API with NestJS #81. Soft deletes with raw SQL queries

JavaScript NestJS SQL

This entry is part 81 of 85 in the API with NestJS

Removing entities is a very common feature in a lot of web applications. The most straightforward way of achieving it is permanently deleting rows from the database. In this article, we implement soft deletes that only mark records as deleted.

You can find the code from this article in this repository.

The idea behind soft deletes

The simplest way of implementing soft deletes is with a boolean flag.

Above, we use the DEFAULT keyword. Thanks to that, every time we insert an entity into our database, the flag equals .

When we want to perform a soft delete on the above record, we don’t use the keyword. Instead, we update the value in the column.

The crucial thing is that implementing soft deletes affects various queries. For example, we need to consider it when getting the list of all entities.

Advantages of soft deletes

The most apparent advantage of soft deletes is that we can quickly restore the entities we’ve deleted. While that’s also possible with backups, soft deletes allow for a better user experience. A good example is an undo button that changes the flag back to .

The convenient thing is that we can fetch the deleted records from the database even though we’ve marked them as removed. This can be useful when we want to generate a report that includes all our records, for example.

If you want to know how to use SQL to generate a report, check out API with NestJS #78. Generating statistics using aggregate functions in raw SQL

Soft deletes might also help us deal with relationships. For example, in this series, we’ve created the table.

If you want to know more about the above table, check out API with NestJS #74. Designing many-to-one relationships using raw SQL queries

Performing a hard delete on a category that’s referenced in the table causes the foreign constraint violation. The above does not happen with soft deletes because we don’t remove the records from the database.

Disadvantages of soft deletes

A significant drawback of implementing soft deletes is that we always need to consider them in various queries. When we implement an endpoint that fetches the data, and we forget to filter by the column, the client might access data that shouldn’t be accessible. Having to implement additional filtering might also have an impact on the performance.

Besides the above, we must also watch out for the unique constraint. Let’s create an example by modifying our table by adding the column.

In the above case, we require every email to be unique. With hard deletes, removing users makes their email accessible to others. However, we don’t remove records from the database when we use soft deletes. Because of that, removing users with soft deletes does not make their emails available to use.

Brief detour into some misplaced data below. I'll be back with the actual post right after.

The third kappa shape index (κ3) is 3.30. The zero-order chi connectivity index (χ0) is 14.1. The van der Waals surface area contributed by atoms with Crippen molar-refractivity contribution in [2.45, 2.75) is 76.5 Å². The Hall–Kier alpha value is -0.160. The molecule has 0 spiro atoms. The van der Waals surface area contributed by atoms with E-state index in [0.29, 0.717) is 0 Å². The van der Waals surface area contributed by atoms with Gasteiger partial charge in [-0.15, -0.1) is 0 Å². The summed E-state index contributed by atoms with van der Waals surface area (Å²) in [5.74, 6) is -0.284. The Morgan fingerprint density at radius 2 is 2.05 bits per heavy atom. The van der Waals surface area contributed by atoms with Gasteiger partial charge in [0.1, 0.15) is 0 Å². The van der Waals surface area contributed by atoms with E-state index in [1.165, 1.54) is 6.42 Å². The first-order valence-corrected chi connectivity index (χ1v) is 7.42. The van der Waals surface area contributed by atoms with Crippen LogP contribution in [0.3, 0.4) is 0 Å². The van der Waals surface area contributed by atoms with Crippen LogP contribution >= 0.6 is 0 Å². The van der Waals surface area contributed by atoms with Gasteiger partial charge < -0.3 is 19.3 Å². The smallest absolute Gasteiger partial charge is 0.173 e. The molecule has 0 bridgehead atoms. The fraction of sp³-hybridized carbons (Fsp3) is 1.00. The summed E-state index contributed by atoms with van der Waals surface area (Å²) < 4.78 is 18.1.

If you want to know more about constraints, check out Defining constraints with PostgreSQL and TypeORM

Implementing soft deletes in our NestJS project

A common approach to implementing soft deletes is storing the deletion date instead of using a simple boolean column. Let’s create a migration that adds a new table that uses soft deletes.


If you want to know more about dates in PostgreSQL, check out Managing date and time with PostgreSQL and TypeORM

Deleting entities

The crucial part of implementing soft deletes is handling the DELETE method correctly.


The SQL query in our repository should set the value for the column correctly. One way to do that is to use the function that returns the current date and time with the timezone.


Above, we include check if the equals NULL to disallow removing the entity if it is already marked as deleted.

Fetching entities

It is crucial to account for the column in the rest of our queries. A good example is implementing the GET method.


When fetching the entities, we need to make sure to filter out the records that have the .


Thanks to the above approach, trying to fetch a record marked as deleted results in the 404 Not Found error.

Updating entities

Using soft deletes can also affect the implementation of our PUT method.


We want our API to respond with a 404 Not Found error when the user tries to update a record marked as deleted.


Restoring deleted entities

We might want to restore a deleted entity. Fortunately, this is very easy to achieve by setting the value in the column to null.



In this article, we’ve gone through the idea of soft deletes and discussed their pros and cons. Soft deletes can help us achieve a good user experience associated with deleting entities and restoring them. But unfortunately, they come with the cost of the increased complexity of all of our SQL queries. Even though that’s the case, soft deletes have their use cases and might come in handy.

Series Navigation<< API with NestJS #80. Updating entities with PUT and PATCH using raw SQL queriesAPI with NestJS #82. Introduction to indexes with raw SQL queries >>
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